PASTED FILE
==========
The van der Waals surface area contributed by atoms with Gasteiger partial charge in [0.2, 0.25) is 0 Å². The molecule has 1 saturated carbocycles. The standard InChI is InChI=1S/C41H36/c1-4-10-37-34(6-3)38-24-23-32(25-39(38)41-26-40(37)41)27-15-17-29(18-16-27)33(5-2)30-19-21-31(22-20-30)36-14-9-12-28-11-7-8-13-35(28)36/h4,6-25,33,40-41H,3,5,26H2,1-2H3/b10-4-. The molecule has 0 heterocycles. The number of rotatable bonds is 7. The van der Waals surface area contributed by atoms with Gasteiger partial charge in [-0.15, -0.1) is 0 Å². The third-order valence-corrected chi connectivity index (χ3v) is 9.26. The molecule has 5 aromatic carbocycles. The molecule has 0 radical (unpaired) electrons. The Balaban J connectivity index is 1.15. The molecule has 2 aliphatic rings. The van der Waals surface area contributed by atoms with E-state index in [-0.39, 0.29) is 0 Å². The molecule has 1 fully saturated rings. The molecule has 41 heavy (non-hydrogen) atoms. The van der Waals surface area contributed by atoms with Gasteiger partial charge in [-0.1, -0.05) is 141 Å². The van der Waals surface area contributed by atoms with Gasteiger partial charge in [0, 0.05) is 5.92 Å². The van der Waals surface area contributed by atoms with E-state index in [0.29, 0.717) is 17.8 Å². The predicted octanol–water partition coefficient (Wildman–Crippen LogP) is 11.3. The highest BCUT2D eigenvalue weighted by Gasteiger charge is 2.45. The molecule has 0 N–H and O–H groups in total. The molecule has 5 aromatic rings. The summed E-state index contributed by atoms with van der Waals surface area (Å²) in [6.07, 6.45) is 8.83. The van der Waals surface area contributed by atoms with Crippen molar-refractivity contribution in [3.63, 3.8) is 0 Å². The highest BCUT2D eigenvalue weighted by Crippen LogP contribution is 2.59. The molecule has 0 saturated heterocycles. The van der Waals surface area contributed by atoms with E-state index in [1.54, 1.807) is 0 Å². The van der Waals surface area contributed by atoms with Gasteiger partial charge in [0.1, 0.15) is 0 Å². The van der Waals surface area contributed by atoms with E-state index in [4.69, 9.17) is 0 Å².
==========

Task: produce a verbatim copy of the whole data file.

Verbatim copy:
The van der Waals surface area contributed by atoms with Gasteiger partial charge in [0.2, 0.25) is 0 Å². The molecule has 1 saturated carbocycles. The standard InChI is InChI=1S/C41H36/c1-4-10-37-34(6-3)38-24-23-32(25-39(38)41-26-40(37)41)27-15-17-29(18-16-27)33(5-2)30-19-21-31(22-20-30)36-14-9-12-28-11-7-8-13-35(28)36/h4,6-25,33,40-41H,3,5,26H2,1-2H3/b10-4-. The molecule has 0 heterocycles. The number of rotatable bonds is 7. The van der Waals surface area contributed by atoms with Gasteiger partial charge in [-0.15, -0.1) is 0 Å². The third-order valence-corrected chi connectivity index (χ3v) is 9.26. The molecule has 5 aromatic carbocycles. The molecule has 0 radical (unpaired) electrons. The Balaban J connectivity index is 1.15. The molecule has 2 aliphatic rings. The van der Waals surface area contributed by atoms with E-state index in [-0.39, 0.29) is 0 Å². The molecule has 1 fully saturated rings. The molecule has 41 heavy (non-hydrogen) atoms. The van der Waals surface area contributed by atoms with Gasteiger partial charge in [-0.1, -0.05) is 141 Å². The van der Waals surface area contributed by atoms with Gasteiger partial charge in [0, 0.05) is 5.92 Å². The van der Waals surface area contributed by atoms with E-state index in [0.29, 0.717) is 17.8 Å². The predicted octanol–water partition coefficient (Wildman–Crippen LogP) is 11.3. The highest BCUT2D eigenvalue weighted by Gasteiger charge is 2.45. The molecule has 0 N–H and O–H groups in total. The molecule has 5 aromatic rings. The summed E-state index contributed by atoms with van der Waals surface area (Å²) in [6.07, 6.45) is 8.83. The van der Waals surface area contributed by atoms with Crippen molar-refractivity contribution in [3.63, 3.8) is 0 Å². The highest BCUT2D eigenvalue weighted by Crippen LogP contribution is 2.59. The molecule has 0 saturated heterocycles. The van der Waals surface area contributed by atoms with E-state index in [1.54, 1.807) is 0 Å². The van der Waals surface area contributed by atoms with Gasteiger partial charge in [0.1, 0.15) is 0 Å². The van der Waals surface area contributed by atoms with E-state index in [4.69, 9.17) is 0 Å².